Introduction: Obama Is a Muslim? What Religion and Politics Research Has to Say

1. Getting to the Heart of Things: The State of the Literature and the Promise of Experiments in Religion and Politics Research

Part I: With What Effect Do Political Elites Use Religion
2. God Talk: Religious Cues and Electoral Support
3. Why People Will Not Vote for Atheist Candidates, coauthored with Chelsea Back

Part II: How Are Religious Elites and Groups and Their Public Arguments Evaluated?
4. Evangelizing the Environment: Decision Process Effects in Political Persuasion, coauthored with Gregory W. Gwiasda
5. Justification Not by Faith Alone: Clergy Generating Trust and Certainty by Revealing Thought
6. Between a Bloc and a Hard Place: Voters’ Perceptions of Group Threat Credibility in Elections
7. Fair and Balanced: Conditional Elite Effects on Threat Perceptions of Homosexuals among Evangelical Protestants, coauthored with Samantha Webb

Part III: How Can Congregation-Based Elites Affect Members?
8. Divine Intervention? The Influence of Religious Values Communication on U.S. Foreign Intervention Policy
9. The Civil Brake: Values as Contextual Influences on Elite Framing Effects

Conclusion: An Emerging Approach to the Study of Religious Influence

Appendix
References
Index

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About the Author(s)

Paul A. Djupe is Associate Professor of Political Science at Denison University. He is the coauthor (with Christopher P. Gilbert) of The Political Influence of Churches and (with Laura R. Olson) of Religious Interests in Community Conflict: Beyond the Culture Wars and coeditor of the journal Politics & Religion.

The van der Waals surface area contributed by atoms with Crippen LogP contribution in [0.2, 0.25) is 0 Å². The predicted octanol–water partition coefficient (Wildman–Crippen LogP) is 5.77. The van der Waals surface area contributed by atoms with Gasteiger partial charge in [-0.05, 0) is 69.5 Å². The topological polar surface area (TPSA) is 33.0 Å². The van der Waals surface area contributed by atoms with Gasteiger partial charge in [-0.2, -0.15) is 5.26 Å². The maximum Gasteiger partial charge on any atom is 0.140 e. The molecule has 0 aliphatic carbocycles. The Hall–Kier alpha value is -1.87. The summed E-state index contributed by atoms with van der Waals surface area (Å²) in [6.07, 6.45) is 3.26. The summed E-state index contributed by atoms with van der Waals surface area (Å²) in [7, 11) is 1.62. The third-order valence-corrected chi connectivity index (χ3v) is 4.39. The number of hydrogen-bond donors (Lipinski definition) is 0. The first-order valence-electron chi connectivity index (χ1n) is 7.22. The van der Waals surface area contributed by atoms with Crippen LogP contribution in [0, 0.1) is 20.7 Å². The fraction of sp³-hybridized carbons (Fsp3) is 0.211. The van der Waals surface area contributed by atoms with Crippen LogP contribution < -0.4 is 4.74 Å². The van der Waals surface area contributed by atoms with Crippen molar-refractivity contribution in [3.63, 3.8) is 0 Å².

Brian R. Calfano is Associate Professor of Political Science at Missouri State University. His research interests include religion and politics, media, and social identity. He has published articles in a number of scholarly journals, including Political Research Quarterly, Political Behavior, Politics and Religion, Social Science Quarterly.

Subject Categories

Political Science and Public Policy
Religion


In the series

Social Logic of Politics, edited by Scott D. McClurg.

The Social Logic of Politics Series, edited by Scott D. McClurg (formerly edited by Alan S. Zuckerman), directs attention to several related clusters of research in the social sciences. At the core is a theoretical principle: individuals make political decisions, like other choices, by taking into account cues from other persons. Studies move from individuals to groups to large scale collectivities. Usually examining micro-politics-voting and other forms of political participation; the place of politics in households, the family, the friendship unit, and the neighborhood- this research also studies how broader political and social contexts influence and are influenced by these micro-processes. It includes as well "small group behavior" in political institutions, such as exchanges of cues in legislatures and patron-client relations in bureaucratic agencies and political parties. Books in The Social Logic of Politics Series will apply research techniques that run the gamut of contemporary political science, sociology, communications, and geography.